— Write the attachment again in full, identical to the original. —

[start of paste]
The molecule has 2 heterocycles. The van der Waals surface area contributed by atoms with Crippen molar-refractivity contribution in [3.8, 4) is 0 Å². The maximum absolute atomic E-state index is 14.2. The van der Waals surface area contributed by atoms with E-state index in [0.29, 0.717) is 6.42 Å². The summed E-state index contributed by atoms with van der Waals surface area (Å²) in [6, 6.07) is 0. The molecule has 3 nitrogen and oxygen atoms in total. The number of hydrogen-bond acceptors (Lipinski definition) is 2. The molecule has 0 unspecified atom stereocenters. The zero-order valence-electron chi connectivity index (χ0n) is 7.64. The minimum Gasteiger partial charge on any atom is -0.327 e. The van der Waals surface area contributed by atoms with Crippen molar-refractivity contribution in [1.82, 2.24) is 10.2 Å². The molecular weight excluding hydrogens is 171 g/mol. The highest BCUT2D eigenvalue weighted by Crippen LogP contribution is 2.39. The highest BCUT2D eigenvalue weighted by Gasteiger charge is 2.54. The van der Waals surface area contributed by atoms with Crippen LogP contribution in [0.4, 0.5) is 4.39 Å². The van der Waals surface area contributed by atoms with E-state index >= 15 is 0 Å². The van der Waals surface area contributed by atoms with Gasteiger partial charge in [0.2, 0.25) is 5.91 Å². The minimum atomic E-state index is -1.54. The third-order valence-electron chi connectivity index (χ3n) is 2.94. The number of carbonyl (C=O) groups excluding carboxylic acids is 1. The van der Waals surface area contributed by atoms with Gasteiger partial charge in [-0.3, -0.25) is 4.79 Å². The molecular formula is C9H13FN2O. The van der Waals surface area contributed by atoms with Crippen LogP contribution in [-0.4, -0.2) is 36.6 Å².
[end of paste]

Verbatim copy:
The molecule has 2 heterocycles. The van der Waals surface area contributed by atoms with Crippen molar-refractivity contribution in [3.8, 4) is 0 Å². The maximum absolute atomic E-state index is 14.2. The van der Waals surface area contributed by atoms with E-state index in [0.29, 0.717) is 6.42 Å². The summed E-state index contributed by atoms with van der Waals surface area (Å²) in [6, 6.07) is 0. The molecule has 3 nitrogen and oxygen atoms in total. The number of hydrogen-bond acceptors (Lipinski definition) is 2. The molecule has 0 unspecified atom stereocenters. The zero-order valence-electron chi connectivity index (χ0n) is 7.64. The minimum Gasteiger partial charge on any atom is -0.327 e. The van der Waals surface area contributed by atoms with Crippen molar-refractivity contribution in [1.82, 2.24) is 10.2 Å². The molecular weight excluding hydrogens is 171 g/mol. The highest BCUT2D eigenvalue weighted by Crippen LogP contribution is 2.39. The highest BCUT2D eigenvalue weighted by Gasteiger charge is 2.54. The van der Waals surface area contributed by atoms with Crippen LogP contribution in [0.4, 0.5) is 4.39 Å². The van der Waals surface area contributed by atoms with E-state index >= 15 is 0 Å². The van der Waals surface area contributed by atoms with Gasteiger partial charge in [0.2, 0.25) is 5.91 Å². The minimum atomic E-state index is -1.54. The third-order valence-electron chi connectivity index (χ3n) is 2.94. The number of carbonyl (C=O) groups excluding carboxylic acids is 1. The van der Waals surface area contributed by atoms with Gasteiger partial charge in [-0.3, -0.25) is 4.79 Å². The molecular formula is C9H13FN2O. The van der Waals surface area contributed by atoms with Crippen LogP contribution in [-0.4, -0.2) is 36.6 Å².